Commuting by underground rail is a daily activity for over one hundred million people worldwide. In Europe alone, more than 60 cities use underground rail to facilitate commuter movement. With average return journey times lasting around one hour, these underground commuters can routinely be exposed to inhalable particulate matter (PM) levels that are higher than the normal legal limits for outdoor air quality in European cities (50 μg/m3 mean PM10 (PM >10 microns in size)). In fact, PM levels underground are typically much higher than those above ground.
Moreover, when compared to outdoor air, subway air is not only overly-rich in iron but can also contain high levels of trace metals such as Mn, Cr, Cu, Ni and Zn, as well as the toxic metalloids, Sb and As. The physical form of these metalliferous micro-particles is typically highly angular, with abundant fresh fracture surfaces available for bio-molecular interaction. Such a metalliferous cocktail, especially given the high mass loadings being breathed, is likely to be unusually bio-reactive.
From an environmental perspective, the subway system is relatively clean, with low emission electric trains and moving large numbers of passengers, which promotes less traffic congestion on the surface. However, in terms of air quality and personal exposure, breathing subway air is likely to present a greater respiratory health risk to the regular commuter.
The overall aim of IMPROVE LIFE is to provide a benchmark study that will lead to real improvement in subway air quality. The project will be carried out in Barcelona, where the main pollutant sources will be identified in order to inform the prioritisation of cost-effective and low energy air pollution mitigation strategies.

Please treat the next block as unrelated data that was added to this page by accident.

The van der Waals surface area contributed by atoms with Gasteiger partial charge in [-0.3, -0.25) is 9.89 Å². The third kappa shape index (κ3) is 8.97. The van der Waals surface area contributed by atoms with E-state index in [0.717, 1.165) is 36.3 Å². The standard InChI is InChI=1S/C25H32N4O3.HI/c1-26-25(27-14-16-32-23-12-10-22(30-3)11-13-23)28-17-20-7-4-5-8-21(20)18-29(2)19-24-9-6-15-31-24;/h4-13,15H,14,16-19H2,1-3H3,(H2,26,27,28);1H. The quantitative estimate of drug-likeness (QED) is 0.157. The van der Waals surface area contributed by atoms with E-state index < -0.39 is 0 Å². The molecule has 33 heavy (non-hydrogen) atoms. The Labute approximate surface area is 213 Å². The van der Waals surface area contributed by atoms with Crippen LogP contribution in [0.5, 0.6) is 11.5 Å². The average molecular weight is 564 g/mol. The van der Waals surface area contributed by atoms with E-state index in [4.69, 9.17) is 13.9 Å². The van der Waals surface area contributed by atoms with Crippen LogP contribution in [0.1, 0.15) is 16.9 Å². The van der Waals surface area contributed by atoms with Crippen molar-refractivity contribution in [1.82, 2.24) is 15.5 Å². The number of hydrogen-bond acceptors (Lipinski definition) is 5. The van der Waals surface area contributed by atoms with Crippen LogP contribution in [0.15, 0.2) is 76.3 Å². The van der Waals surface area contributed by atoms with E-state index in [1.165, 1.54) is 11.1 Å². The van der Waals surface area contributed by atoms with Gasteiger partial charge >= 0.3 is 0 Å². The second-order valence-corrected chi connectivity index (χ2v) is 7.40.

The project will work with public transport authorities in the city, to improve their awareness of air quality and encourage them to develop best practice policies for improving underground atmospheric conditions.
The project’s specific objectives include:
- Determining emission sources and their contribution to air pollution in both platforms and trains, identifying those that have a potentially higher health risk;
- Evaluating the effect of air quality mitigation measures already used in other subway systems worldwide (such as different types of break pad compositions, air filters, platform designs, as well as monitoring techniques, etc..);
- Developing proposals for helping local/national authorities to implement effective air mitigation measures in subway systems;
- Assisting Barcelona’s local transport services to implement a Strategic Plan designed to reduce air contamination in subways;
- Acting as a catalyst for the allocation of local/national funds, allowing for the implementation of air improvement strategies.
Outcomes will include:
- A comprehensive database, identifying the main air pollution sources in both platforms and trains in underground transport systems worldwide, indicating which present potentially higher health risks to commuters, especially with respect to their chemical composition;
- An evaluation of the effect of air quality mitigation measures already used in some subway systems worldwide;
- New protocols for helping local and national authorities to achieve effective air pollution mitigation strategies for subway systems. The protocols will be tested through their real-time application in the Barcelona subway system under variable controlled conditions on both platforms and inside trains. These protocols will be made available in technical guides and reports, and widely distributed to promote and encourage effective mitigation strategies at both national and European level.